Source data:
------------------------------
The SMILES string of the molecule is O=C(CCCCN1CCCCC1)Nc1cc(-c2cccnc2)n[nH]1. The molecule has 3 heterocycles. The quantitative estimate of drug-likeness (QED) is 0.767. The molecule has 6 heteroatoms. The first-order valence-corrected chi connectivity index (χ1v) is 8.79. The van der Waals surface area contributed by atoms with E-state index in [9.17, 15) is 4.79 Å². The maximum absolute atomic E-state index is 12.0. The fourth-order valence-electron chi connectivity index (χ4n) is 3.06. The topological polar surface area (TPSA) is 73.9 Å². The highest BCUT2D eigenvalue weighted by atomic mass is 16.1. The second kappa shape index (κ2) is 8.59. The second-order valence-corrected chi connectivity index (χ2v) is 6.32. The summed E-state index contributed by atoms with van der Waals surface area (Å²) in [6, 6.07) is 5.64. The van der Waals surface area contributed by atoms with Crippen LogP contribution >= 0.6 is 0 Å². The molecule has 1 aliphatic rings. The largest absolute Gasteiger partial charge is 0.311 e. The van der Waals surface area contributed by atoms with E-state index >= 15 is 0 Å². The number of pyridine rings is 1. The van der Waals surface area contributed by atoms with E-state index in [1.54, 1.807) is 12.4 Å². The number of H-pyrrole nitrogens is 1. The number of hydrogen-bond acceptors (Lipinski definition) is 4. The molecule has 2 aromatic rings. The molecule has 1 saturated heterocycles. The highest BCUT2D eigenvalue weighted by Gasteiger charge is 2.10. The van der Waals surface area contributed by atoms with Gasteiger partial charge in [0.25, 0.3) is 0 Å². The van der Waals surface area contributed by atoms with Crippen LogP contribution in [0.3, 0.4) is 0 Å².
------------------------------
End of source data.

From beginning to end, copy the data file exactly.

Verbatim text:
The SMILES string of the molecule is O=C(CCCCN1CCCCC1)Nc1cc(-c2cccnc2)n[nH]1. The molecule has 3 heterocycles. The quantitative estimate of drug-likeness (QED) is 0.767. The molecule has 6 heteroatoms. The first-order valence-corrected chi connectivity index (χ1v) is 8.79. The van der Waals surface area contributed by atoms with E-state index in [9.17, 15) is 4.79 Å². The maximum absolute atomic E-state index is 12.0. The fourth-order valence-electron chi connectivity index (χ4n) is 3.06. The topological polar surface area (TPSA) is 73.9 Å². The highest BCUT2D eigenvalue weighted by atomic mass is 16.1. The second kappa shape index (κ2) is 8.59. The second-order valence-corrected chi connectivity index (χ2v) is 6.32. The summed E-state index contributed by atoms with van der Waals surface area (Å²) in [6, 6.07) is 5.64. The van der Waals surface area contributed by atoms with Crippen LogP contribution >= 0.6 is 0 Å². The molecule has 1 aliphatic rings. The largest absolute Gasteiger partial charge is 0.311 e. The van der Waals surface area contributed by atoms with E-state index >= 15 is 0 Å². The number of pyridine rings is 1. The van der Waals surface area contributed by atoms with E-state index in [1.54, 1.807) is 12.4 Å². The number of H-pyrrole nitrogens is 1. The number of hydrogen-bond acceptors (Lipinski definition) is 4. The molecule has 2 aromatic rings. The molecule has 1 saturated heterocycles. The highest BCUT2D eigenvalue weighted by Gasteiger charge is 2.10. The van der Waals surface area contributed by atoms with Gasteiger partial charge in [0.25, 0.3) is 0 Å². The van der Waals surface area contributed by atoms with Crippen LogP contribution in [0.3, 0.4) is 0 Å².